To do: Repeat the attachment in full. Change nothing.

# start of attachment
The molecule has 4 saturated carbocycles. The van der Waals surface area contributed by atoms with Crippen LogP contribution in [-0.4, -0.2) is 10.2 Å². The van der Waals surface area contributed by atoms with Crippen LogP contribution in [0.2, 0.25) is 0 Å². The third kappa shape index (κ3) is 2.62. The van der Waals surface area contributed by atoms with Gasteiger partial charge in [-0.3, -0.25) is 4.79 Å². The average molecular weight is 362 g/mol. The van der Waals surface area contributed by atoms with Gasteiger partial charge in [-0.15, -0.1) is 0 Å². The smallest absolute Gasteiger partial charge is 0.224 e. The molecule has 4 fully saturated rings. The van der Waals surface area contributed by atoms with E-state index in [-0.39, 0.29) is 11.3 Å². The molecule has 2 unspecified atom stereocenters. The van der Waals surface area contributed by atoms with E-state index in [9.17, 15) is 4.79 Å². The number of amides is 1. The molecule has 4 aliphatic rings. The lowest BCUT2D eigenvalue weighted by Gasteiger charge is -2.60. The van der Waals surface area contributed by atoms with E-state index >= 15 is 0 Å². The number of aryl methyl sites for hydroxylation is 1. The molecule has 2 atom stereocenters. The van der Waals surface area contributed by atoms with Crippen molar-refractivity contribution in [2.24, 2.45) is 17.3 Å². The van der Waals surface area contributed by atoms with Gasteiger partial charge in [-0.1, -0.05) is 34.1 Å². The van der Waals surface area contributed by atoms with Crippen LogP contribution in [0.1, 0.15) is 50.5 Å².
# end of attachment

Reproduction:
The molecule has 4 saturated carbocycles. The van der Waals surface area contributed by atoms with Crippen LogP contribution in [-0.4, -0.2) is 10.2 Å². The van der Waals surface area contributed by atoms with Crippen LogP contribution in [0.2, 0.25) is 0 Å². The third kappa shape index (κ3) is 2.62. The van der Waals surface area contributed by atoms with Gasteiger partial charge in [-0.3, -0.25) is 4.79 Å². The average molecular weight is 362 g/mol. The van der Waals surface area contributed by atoms with Gasteiger partial charge in [-0.15, -0.1) is 0 Å². The smallest absolute Gasteiger partial charge is 0.224 e. The molecule has 4 fully saturated rings. The van der Waals surface area contributed by atoms with E-state index in [-0.39, 0.29) is 11.3 Å². The molecule has 2 unspecified atom stereocenters. The van der Waals surface area contributed by atoms with E-state index in [9.17, 15) is 4.79 Å². The number of amides is 1. The molecule has 4 aliphatic rings. The lowest BCUT2D eigenvalue weighted by Gasteiger charge is -2.60. The van der Waals surface area contributed by atoms with E-state index >= 15 is 0 Å². The number of aryl methyl sites for hydroxylation is 1. The molecule has 2 atom stereocenters. The van der Waals surface area contributed by atoms with Crippen molar-refractivity contribution in [2.24, 2.45) is 17.3 Å². The van der Waals surface area contributed by atoms with Gasteiger partial charge in [-0.1, -0.05) is 34.1 Å². The van der Waals surface area contributed by atoms with Crippen LogP contribution in [0.1, 0.15) is 50.5 Å².